Continuous testing with Infinitest

With Infinitest every time you make a change in your code, the JUnit tests will be executed. How cool is that? Infinitest will run in IntelliJ or Eclipse.

I wrote a more generic post on CT that forks this post: Continuous Testing while developing, CDT?.

I tried it in a very small Groovy project, and it worked. Of course, Groovy compiles to Java, but in an IDE things get complicated.

Unfortunately on a large Java project it did not seem to work, and the web site does not have enough information to determine what the issue is. For example, the status line is showing that it is running a test (unrelated to the recently changed code) and it shows “(400 remaining)”, remaining what?

Whether this plug-in works does not negate the concept of Continuous Testing as discussed below.

Installation
I installed the plugin using the update site. Made no configuration changes. Then I changed my code, and nothing happened, just a status at the bottom that one test case ran. In fact, I changed the Unit test code to force a failure.

Then I noticed that Eclipse’ Problems view had red ‘x’. Hmmm, I didn’t make any compile related changes. Opening the Problems view showed the actual test failure. Ah, now I get it. The status bar is just like the JUnit status, red or green.

Workflow
I thought the plugin would reuse the JUnit view in Eclipse. It doesn’t, instead it adds any failures to the Problems view. Thinking about it, that is the correct approach. When your coding the only distraction you need is to know if a change to code broke something, comparable to a compile just getting compile errors.

Bringing up a new view, especially the JUnit view would be heavy weight. When you focus on testing then the full JUnit view is more useful. But maybe this should be a configuration choice?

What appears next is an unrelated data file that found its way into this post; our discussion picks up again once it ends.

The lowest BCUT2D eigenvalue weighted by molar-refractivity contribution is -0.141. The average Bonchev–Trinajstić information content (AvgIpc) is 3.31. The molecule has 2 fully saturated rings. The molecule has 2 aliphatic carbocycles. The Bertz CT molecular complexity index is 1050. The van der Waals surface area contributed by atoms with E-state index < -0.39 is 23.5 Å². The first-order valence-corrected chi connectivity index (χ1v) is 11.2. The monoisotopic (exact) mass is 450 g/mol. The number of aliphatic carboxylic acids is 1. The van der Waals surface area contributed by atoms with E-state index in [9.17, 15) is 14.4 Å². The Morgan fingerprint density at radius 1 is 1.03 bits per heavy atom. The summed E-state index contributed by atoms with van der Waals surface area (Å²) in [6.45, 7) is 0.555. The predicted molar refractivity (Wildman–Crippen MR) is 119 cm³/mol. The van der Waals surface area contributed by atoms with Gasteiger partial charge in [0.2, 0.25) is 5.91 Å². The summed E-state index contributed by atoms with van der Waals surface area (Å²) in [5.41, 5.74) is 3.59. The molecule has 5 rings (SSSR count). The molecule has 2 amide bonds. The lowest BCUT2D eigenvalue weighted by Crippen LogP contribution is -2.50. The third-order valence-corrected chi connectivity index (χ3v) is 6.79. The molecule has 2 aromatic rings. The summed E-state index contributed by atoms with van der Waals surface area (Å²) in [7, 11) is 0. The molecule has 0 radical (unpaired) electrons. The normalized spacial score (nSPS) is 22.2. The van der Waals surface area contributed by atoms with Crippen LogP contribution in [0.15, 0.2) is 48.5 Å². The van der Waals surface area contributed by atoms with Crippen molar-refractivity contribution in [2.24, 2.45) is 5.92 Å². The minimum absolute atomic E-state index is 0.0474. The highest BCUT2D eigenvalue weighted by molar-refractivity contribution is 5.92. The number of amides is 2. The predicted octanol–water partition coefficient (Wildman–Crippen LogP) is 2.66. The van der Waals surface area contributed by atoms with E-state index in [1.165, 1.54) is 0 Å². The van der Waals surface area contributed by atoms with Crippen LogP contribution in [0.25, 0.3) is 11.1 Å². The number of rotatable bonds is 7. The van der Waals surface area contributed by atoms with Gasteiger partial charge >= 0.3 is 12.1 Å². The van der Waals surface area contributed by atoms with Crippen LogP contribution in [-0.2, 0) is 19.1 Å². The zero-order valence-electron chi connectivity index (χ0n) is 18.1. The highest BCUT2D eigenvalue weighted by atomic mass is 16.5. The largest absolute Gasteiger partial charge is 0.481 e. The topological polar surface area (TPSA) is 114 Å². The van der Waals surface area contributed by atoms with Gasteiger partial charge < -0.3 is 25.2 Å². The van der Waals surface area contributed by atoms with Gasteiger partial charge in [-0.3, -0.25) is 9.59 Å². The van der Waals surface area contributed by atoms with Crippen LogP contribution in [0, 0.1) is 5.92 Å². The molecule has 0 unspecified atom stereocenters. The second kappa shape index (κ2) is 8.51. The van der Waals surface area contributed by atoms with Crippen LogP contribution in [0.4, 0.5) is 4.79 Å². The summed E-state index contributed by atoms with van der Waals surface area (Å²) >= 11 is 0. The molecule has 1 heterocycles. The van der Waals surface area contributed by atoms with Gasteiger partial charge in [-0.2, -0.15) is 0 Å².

Anyway, the workflow is just code as usual. The status message at bottom of the IDE will be Green or Red depending on the test run. When red, the Problems view will show the test failure. Unfortunately clicking on the error line will not bring you to the failing test, but this could be that this is a Groovy Project.

Continuous Testing
We don’t edit code then invoke a compile step anymore. Our IDEs do that automatically. Then why have to invoke our unit tests manually? This “Continuous Testing” (CT) approach enables a smoother Test-Driven Development (TDD), maintenance, or refactoring, work flow.

Is there any evidence of this? Some papers on CT are found here.

If you search for the term ‘continuous testing’ there is not much. Usually it appears in the context of Continuous Integration servers. Perhaps its time to make CT more visible so that it’s more available as a development practice.

Great videos on the CT as implemented in Mighty-Moose, a product for Microsoft Visual Studio, are found at continuoustests.
Mighty Moose Demo, a CT product for Visual-Studio.

Cons?
Mentioning this to any developer will give you immediate “buts”: But my tests take too long; it would be distracting; I change code constantly;…… I sometimes think developers are driven by a little motor in them, but … but … but … buuuut.

The only thing I see in Infinitest to address these concerns is the use of a filters configuration file. You can add multiple regex to avoid tests that you don’t want to run all the time.

I’d like the opposite too. The ability to easily define what I am interested in testing, inclusion filters. On a large code base you may be concentrating on a few packages, so it should be easy to just add those to a filter without having to drag out the “Mastering Regular Expressions” book.

Alternatives?
Though Infinitest is good, why isn’t running a configuration on configured type of changes supported in Eclipse? Is there is a direct way to invoke the JUnit plugin via adding a new custom “builder” to Eclipse? A builder in Eclipse is triggered by resource changes. So, on source code change this builder would have to run an associated ‘JUnit run configuration’.

Update
May 1, 2014: While looking at the Infinitest source I noticed they use AssertJ. Another great library. So many cool things. So why is code bug ridden? Just joking.
May 6, 2014: Tried Infinitest in a larger project. Did not work.

Tested on
Eclipse Kepler Service Release 2
Groovy Plugin 2.9.0
Groovy compiler 2.2
Infinitest 5.1.110
Windows 7

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